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What is Optimistic Locking

Optimistic locking allows multiple users to access the same record for edits, and assumes a minimum of conflicts with the data. It does this by checking whether another process has made changes to a record since it was opened, an ActiveRecord::StaleObjectError exception is thrown if that has occurred and the update is ignored.

Check out ActiveRecord::Locking::Pessimistic for an alternative.

Usage

Active Records support optimistic locking if the field lock_version is present. Each update to the record increments the lock_version column and the locking facilities ensure that records instantiated twice will let the last one saved raise a StaleObjectError if the first was also updated. Example:

p1 = Person.find(1)
p2 = Person.find(1)

p1.first_name = "Michael"
p1.save

p2.first_name = "should fail"
p2.save # Raises a ActiveRecord::StaleObjectError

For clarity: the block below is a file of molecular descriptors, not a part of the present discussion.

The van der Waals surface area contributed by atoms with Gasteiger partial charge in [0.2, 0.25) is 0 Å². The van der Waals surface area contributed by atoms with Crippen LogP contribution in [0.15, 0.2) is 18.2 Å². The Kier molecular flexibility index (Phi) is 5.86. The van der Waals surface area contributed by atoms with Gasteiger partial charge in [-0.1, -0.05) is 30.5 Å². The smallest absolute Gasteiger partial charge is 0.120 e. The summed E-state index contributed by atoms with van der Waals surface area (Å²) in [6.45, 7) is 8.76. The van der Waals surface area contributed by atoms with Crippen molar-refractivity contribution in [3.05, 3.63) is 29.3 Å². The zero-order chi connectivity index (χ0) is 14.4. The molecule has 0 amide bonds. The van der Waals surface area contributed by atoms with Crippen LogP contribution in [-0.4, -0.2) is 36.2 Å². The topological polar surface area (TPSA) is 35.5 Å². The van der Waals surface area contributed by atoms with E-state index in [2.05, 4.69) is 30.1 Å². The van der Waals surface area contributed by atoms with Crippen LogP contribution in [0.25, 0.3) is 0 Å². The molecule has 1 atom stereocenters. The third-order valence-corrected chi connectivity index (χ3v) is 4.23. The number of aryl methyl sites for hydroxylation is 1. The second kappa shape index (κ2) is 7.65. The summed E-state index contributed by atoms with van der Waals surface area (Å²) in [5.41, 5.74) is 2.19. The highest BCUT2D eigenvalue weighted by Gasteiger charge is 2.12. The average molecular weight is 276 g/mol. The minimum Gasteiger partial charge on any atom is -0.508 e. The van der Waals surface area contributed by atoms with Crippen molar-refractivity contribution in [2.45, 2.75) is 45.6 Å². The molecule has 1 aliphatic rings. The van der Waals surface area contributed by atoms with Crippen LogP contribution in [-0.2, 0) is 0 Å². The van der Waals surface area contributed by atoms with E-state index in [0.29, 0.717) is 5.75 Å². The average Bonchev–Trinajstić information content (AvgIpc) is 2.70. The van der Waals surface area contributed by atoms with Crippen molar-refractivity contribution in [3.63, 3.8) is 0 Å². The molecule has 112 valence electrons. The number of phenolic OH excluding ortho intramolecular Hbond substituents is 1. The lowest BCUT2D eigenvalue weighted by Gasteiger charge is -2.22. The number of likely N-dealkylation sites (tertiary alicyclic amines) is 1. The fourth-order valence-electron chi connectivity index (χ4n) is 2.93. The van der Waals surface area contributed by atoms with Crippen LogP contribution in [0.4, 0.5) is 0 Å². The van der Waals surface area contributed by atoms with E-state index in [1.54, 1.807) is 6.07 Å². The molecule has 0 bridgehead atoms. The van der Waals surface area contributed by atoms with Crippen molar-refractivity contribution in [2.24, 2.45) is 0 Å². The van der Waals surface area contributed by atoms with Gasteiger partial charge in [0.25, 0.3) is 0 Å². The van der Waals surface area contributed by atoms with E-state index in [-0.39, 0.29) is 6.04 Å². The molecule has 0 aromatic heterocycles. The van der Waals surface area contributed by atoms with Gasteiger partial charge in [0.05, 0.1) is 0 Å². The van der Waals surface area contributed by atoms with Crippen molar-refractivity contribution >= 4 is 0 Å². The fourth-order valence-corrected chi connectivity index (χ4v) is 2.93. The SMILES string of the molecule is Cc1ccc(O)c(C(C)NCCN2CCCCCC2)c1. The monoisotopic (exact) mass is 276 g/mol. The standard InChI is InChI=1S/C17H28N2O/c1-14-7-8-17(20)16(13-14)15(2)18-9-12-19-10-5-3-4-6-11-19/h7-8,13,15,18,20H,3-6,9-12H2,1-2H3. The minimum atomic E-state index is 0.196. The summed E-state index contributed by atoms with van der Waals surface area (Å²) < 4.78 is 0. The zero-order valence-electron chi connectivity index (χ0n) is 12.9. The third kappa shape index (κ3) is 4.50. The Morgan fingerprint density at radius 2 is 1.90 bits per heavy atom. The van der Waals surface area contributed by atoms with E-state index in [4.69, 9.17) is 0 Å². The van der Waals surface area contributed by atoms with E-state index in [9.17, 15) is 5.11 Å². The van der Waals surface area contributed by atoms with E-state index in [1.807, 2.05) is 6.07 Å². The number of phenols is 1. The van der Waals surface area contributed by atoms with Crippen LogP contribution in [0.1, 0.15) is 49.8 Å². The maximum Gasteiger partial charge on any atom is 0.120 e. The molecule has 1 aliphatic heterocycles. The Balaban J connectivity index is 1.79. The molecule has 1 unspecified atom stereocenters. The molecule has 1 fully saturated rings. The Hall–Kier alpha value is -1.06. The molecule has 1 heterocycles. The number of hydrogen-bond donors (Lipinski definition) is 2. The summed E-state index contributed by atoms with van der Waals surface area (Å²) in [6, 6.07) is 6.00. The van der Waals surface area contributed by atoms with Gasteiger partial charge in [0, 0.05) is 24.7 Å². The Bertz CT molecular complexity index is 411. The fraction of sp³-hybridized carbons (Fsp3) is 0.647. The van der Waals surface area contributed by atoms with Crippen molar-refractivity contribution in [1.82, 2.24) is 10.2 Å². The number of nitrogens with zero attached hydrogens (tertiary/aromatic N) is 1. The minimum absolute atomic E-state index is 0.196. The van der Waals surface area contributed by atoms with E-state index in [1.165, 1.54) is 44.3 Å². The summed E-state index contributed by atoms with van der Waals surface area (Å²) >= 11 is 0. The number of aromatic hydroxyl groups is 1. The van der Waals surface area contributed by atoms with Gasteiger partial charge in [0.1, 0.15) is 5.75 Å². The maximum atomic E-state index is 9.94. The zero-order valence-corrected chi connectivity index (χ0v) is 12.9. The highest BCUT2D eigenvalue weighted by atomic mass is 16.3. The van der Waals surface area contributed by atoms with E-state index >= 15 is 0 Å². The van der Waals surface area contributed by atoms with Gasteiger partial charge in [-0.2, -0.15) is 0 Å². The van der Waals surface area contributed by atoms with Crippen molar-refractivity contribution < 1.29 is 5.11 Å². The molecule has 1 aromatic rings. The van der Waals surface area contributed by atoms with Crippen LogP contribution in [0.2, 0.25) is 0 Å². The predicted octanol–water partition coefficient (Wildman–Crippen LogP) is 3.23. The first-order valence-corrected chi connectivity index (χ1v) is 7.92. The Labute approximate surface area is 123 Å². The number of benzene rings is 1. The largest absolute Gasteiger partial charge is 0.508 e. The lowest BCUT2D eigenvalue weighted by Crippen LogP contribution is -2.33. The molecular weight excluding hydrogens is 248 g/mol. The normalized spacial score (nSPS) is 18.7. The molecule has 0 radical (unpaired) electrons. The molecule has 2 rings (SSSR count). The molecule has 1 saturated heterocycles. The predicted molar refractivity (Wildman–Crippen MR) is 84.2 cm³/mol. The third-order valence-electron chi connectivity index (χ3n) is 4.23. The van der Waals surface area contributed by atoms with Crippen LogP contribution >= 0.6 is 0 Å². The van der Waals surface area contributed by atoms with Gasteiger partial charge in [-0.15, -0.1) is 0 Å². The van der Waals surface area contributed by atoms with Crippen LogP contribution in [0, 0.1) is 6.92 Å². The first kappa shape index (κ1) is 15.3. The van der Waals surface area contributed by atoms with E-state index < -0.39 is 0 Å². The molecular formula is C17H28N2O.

Optimistic locking will also check for stale data when objects are destroyed. Example:

p1 = Person.find(1)
p2 = Person.find(1)

p1.first_name = "Michael"
p1.save

p2.destroy # Raises a ActiveRecord::StaleObjectError

You're then responsible for dealing with the conflict by rescuing the exception and either rolling back, merging, or otherwise apply the business logic needed to resolve the conflict.

This locking mechanism will function inside a single Ruby process. To make it work across all web requests, the recommended approach is to add lock_version as a hidden field to your form.

This behavior can be turned off by setting ActiveRecord::Base.lock_optimistically = false. To override the name of the lock_version column, set the locking_column class attribute:

class Person < ActiveRecord::Base
  self.locking_column = :lock_person
end
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